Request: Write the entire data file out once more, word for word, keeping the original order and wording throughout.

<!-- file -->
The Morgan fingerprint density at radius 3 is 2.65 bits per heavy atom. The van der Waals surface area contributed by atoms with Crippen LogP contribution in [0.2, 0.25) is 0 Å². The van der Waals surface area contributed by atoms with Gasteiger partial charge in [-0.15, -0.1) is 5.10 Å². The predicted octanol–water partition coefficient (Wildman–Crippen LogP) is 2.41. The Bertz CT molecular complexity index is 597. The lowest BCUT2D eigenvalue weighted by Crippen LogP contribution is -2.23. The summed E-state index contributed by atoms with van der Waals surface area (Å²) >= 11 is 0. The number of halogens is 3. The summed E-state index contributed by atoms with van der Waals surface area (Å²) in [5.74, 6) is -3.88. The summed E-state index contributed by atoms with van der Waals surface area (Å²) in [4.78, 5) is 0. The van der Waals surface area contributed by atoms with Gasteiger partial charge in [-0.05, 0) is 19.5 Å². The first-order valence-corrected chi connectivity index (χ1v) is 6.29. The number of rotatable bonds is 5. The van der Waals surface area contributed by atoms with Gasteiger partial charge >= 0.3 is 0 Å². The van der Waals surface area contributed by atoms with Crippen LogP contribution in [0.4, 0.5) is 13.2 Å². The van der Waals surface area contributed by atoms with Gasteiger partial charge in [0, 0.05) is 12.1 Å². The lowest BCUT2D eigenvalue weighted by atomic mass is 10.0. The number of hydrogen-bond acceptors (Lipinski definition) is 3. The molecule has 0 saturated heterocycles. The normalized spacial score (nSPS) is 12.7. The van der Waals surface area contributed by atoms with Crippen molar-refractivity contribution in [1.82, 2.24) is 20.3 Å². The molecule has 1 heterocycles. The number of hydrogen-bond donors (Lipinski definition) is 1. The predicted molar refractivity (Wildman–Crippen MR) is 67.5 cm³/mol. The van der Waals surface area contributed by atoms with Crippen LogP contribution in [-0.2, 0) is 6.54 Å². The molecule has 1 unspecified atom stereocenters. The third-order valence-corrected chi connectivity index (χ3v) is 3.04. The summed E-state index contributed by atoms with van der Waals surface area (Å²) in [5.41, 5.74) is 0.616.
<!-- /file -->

The Morgan fingerprint density at radius 3 is 2.65 bits per heavy atom. The van der Waals surface area contributed by atoms with Crippen LogP contribution in [0.2, 0.25) is 0 Å². The van der Waals surface area contributed by atoms with Gasteiger partial charge in [-0.15, -0.1) is 5.10 Å². The predicted octanol–water partition coefficient (Wildman–Crippen LogP) is 2.41. The Bertz CT molecular complexity index is 597. The lowest BCUT2D eigenvalue weighted by Crippen LogP contribution is -2.23. The summed E-state index contributed by atoms with van der Waals surface area (Å²) >= 11 is 0. The number of halogens is 3. The summed E-state index contributed by atoms with van der Waals surface area (Å²) in [5.74, 6) is -3.88. The summed E-state index contributed by atoms with van der Waals surface area (Å²) in [4.78, 5) is 0. The van der Waals surface area contributed by atoms with Gasteiger partial charge in [-0.05, 0) is 19.5 Å². The first-order valence-corrected chi connectivity index (χ1v) is 6.29. The number of rotatable bonds is 5. The van der Waals surface area contributed by atoms with Gasteiger partial charge >= 0.3 is 0 Å². The van der Waals surface area contributed by atoms with Crippen LogP contribution in [0.4, 0.5) is 13.2 Å². The van der Waals surface area contributed by atoms with Gasteiger partial charge in [0, 0.05) is 12.1 Å². The lowest BCUT2D eigenvalue weighted by atomic mass is 10.0. The number of hydrogen-bond acceptors (Lipinski definition) is 3. The molecule has 0 saturated heterocycles. The normalized spacial score (nSPS) is 12.7. The van der Waals surface area contributed by atoms with Crippen molar-refractivity contribution in [1.82, 2.24) is 20.3 Å². The molecule has 1 heterocycles. The number of hydrogen-bond donors (Lipinski definition) is 1. The predicted molar refractivity (Wildman–Crippen MR) is 67.5 cm³/mol. The van der Waals surface area contributed by atoms with Crippen LogP contribution in [-0.2, 0) is 6.54 Å². The molecule has 1 unspecified atom stereocenters. The third-order valence-corrected chi connectivity index (χ3v) is 3.04. The summed E-state index contributed by atoms with van der Waals surface area (Å²) in [5.41, 5.74) is 0.616.